FOR A trio approaching the end of a 30-gig UK tour, flautist and piper McGoldrick, fiddler McCusker and singer-guitarist Doyle, despite their onstage banter, still appeared to be talking to each other. They were certainly communicating musically – and looked as if they’re enjoying it.
McGoldrick, McCusker And Doyle - Queen's Hall Edinburgh
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As individuals, all three can boast impressive CVs encompassing duties with the likes of Capercaillie, Lunasa, Battlefield Band, Solas, Mark Knopfler and the Transatlantic Sessions. As a unit, they delivered a sparklingly tight programme with fiddle and flute dancing in nimble unison over Doyle’s thrumming guitar, eager for the chase but able to pull off split-second changes in tempo.
It was a slow air that opened the performance, however, McGoldrick’s uilleann pipes echoing plangently in the old Irish aisling tune, I’m Asleep; Don’t Wake Me, before launching into a slip jig, heralding the expected jig ‘n’ reel capers, with Doyle, a superb accompanist, making potent use of his eight-string guitar, deftly running alongside flute and fiddle, rather than merely hammering them along.
McCusker switched between fiddle, cittern and the background sigh of harmonium as needed – sometimes within the same number – while McGoldrick occasionally took up tenor guitar. Doyle changed to a mutedly chiming electric guitar for some of his songs, including the sanguinary murder ballad What Put the Blood and a dramatic, up-tempo account of The False Lady, a Scots song which had emigrated to Vermont.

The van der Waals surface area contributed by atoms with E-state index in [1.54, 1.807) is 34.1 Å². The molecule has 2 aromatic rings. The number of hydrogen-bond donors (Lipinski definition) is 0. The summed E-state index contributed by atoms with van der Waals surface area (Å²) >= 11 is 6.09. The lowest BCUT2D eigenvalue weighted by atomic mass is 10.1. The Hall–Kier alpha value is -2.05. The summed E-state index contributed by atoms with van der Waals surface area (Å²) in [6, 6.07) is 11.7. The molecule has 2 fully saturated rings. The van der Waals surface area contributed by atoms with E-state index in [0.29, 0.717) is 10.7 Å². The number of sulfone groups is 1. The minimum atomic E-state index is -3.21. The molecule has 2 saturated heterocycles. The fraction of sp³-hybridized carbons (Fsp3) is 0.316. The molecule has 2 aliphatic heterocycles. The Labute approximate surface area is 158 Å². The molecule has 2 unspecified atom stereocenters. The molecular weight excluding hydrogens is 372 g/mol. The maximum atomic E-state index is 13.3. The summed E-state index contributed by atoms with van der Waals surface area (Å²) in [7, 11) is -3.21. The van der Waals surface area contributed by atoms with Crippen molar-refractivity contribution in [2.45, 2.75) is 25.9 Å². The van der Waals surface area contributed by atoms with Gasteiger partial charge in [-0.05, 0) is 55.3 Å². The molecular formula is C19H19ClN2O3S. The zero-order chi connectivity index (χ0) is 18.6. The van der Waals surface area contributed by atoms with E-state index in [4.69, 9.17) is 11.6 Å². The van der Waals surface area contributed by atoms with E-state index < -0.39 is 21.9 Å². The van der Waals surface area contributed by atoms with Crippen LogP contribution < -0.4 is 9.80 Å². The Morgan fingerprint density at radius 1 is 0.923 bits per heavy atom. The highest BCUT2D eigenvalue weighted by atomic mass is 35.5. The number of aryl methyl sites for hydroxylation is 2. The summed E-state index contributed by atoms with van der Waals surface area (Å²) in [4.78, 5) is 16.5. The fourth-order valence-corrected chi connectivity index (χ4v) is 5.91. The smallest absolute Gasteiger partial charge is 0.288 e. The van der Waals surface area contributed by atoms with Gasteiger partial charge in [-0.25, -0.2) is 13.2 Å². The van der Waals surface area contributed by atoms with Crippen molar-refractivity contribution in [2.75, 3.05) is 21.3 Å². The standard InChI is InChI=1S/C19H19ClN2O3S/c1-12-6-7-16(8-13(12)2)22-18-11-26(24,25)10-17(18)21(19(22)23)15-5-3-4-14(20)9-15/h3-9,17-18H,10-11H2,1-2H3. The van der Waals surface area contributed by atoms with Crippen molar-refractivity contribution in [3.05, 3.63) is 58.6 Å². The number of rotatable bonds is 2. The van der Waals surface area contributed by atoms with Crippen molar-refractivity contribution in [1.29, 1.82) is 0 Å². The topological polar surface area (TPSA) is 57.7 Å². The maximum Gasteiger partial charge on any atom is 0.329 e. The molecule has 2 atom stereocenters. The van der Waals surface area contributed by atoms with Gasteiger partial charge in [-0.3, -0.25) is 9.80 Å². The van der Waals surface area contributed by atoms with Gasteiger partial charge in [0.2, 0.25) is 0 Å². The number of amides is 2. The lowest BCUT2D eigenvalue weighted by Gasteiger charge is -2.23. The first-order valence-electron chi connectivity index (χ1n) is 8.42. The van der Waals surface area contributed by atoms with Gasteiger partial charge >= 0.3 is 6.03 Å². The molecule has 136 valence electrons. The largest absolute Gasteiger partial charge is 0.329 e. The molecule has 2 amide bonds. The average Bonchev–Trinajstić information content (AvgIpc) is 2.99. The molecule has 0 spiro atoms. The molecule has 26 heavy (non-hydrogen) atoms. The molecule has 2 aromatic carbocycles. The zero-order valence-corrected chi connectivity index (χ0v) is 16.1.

He also gave a persuasive telling of his own fine composition Path of Stones, based on a poem by W B Yeats and nicely rounded off by a guitar and harmonium coda.
There was a rousing version of the sea shanty Billy O’Shea, although one can’t help thinking that, had sailors really worked at the pace Doyle laid on the song, they wouldn’t have need to discover steam. An excellent sound balance meant his singing came over with great clarity.
McCusker delved back to his youthful days in the Battlefield Band with the waltz Leaving Friday Harbour, which has worn well as a tune of elegant warmth, while his fiddle skittered energetically, alongside McGoldrick’s flute, through jigs such as the drolly titled Boys of the Puddle.
Further high-energy but consistently tight excursions included what they called The Long Set. It was an indication of their musicianship that it indeed proved lengthy, but never tiresome.
Seen on 12.03.15